By John Hughes
Last weekend marked another step in the development of Ireland’s womens rowing pair, Leonora Kennedy and Monika Dukarska. The duo competed at Malta Lake in Poznan as they contested the European Championships.
The event proved something of a curate’s egg, with weather and health niggles conspiring against the Irish pair.
“The conditions on semi-final day, Saturday, were horrendous. I had a tummy bug and we were out of the boat for Monday and Tuesday prior to the championships and I had eaten for a day and a half so that wasn’t great preparation,” said Kennedy who was enjoying some down-time at home in Enniskillen after her exertions in Poland.
Despite the less than ideal preparations the championships started well with the Irish coming home behind the Netherlands and Spain in a time of 7:17.07, one of the best times recorded in the Friday heats.
“We had a reasonably good race in the heats on Friday,” said Kennedy. “We played it a little bit safe, in terms of letting the Spanish come through us. But we’ve written Saturday’s race off. There was a cross-tail or a tailwind, but it was really strong. The winds were 15mph with 20mph gusts and they were all over the place, very inconsistent. The first 750 metres the water still bumpy, but it was grand. In last 1,000 metres was very wavy. We should be used to it from the conditions in Cork, but we’re a relatively new crew having got together in February this year.”
Saturday’s difficulties saw Kennedy and Dukarska compete in the B final on Sunday. They came in third in that one with a time of 7:20.37. Britain ultimately won the A final with the Dutch second and Romanians third. It’s worth noting that Friday’s time would have placed the Irish pair fifth in the A final, evidence of the quality in the Irish boat.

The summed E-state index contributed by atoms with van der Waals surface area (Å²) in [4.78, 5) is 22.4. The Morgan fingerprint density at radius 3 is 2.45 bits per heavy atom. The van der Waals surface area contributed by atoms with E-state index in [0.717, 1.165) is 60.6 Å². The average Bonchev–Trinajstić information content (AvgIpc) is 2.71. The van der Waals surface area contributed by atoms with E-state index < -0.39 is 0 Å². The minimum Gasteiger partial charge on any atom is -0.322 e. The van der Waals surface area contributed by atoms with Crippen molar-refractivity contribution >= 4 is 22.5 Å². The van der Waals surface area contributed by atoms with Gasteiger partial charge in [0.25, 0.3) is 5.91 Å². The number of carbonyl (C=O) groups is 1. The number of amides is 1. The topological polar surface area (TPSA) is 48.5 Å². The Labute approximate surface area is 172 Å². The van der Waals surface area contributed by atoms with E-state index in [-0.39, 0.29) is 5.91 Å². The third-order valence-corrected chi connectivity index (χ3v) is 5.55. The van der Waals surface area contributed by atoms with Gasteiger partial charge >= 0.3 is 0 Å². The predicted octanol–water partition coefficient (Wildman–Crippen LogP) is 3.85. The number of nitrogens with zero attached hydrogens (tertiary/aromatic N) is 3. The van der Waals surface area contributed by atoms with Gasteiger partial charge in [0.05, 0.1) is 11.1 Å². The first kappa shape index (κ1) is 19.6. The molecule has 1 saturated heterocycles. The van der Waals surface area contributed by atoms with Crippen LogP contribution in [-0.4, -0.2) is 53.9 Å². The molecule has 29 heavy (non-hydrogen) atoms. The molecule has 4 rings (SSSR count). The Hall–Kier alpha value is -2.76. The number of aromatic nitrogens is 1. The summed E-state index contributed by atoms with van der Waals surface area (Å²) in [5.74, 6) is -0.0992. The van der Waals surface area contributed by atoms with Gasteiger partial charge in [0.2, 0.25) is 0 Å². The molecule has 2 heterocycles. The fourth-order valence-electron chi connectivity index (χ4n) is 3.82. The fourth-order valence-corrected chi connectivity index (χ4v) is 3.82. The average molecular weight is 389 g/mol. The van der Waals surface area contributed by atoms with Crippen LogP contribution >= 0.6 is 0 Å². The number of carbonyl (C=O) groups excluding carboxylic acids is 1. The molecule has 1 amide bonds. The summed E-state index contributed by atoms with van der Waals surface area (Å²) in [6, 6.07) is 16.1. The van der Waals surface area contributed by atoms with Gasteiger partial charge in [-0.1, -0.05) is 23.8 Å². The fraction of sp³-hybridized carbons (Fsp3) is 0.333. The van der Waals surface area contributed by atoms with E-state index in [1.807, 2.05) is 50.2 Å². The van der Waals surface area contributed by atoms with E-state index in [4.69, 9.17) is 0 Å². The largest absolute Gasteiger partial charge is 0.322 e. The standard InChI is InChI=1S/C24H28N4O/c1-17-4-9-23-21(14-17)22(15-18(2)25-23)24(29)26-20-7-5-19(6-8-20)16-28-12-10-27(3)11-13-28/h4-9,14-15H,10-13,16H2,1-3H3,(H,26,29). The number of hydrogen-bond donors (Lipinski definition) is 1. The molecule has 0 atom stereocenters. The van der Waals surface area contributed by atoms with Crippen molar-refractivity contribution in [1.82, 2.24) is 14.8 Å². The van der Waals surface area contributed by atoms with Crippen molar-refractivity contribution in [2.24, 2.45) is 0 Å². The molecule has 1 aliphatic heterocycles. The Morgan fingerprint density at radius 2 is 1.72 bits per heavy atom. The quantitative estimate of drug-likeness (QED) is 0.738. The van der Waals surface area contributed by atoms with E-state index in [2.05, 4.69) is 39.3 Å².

“We tried to move on in the final on Sunday. The result in the end wasn’t what we wanted, but the processes that we implemented race-wise were better. We learned a lot from the weekend. You just can’t be complacent from race one on. We’re back in Cork on Thursday, so we’ll have a good debrief about the weekend then.
“The Polish team we beat on Friday got through to the A final and came sixth over all, so the middle of the pack is going to be extremely competitive for [Olympic] qualification. Also other crews come in from around the world so it’s going to be tough. There’s a lot of work to be done. We just have to learn from all the racing we do. We have to go out in the bad conditions in Cork and get used to moving the boat in those conditions,” said Kennedy.
World Cup 3 in Lucerne in mid July is the next target for Kennedy. Following on from that are the World Championships at the end of August and start of September at Aiguebelette in France. Success in that competition is critical with the top 11 boats qualifying for the 2016 Rio Olympics.
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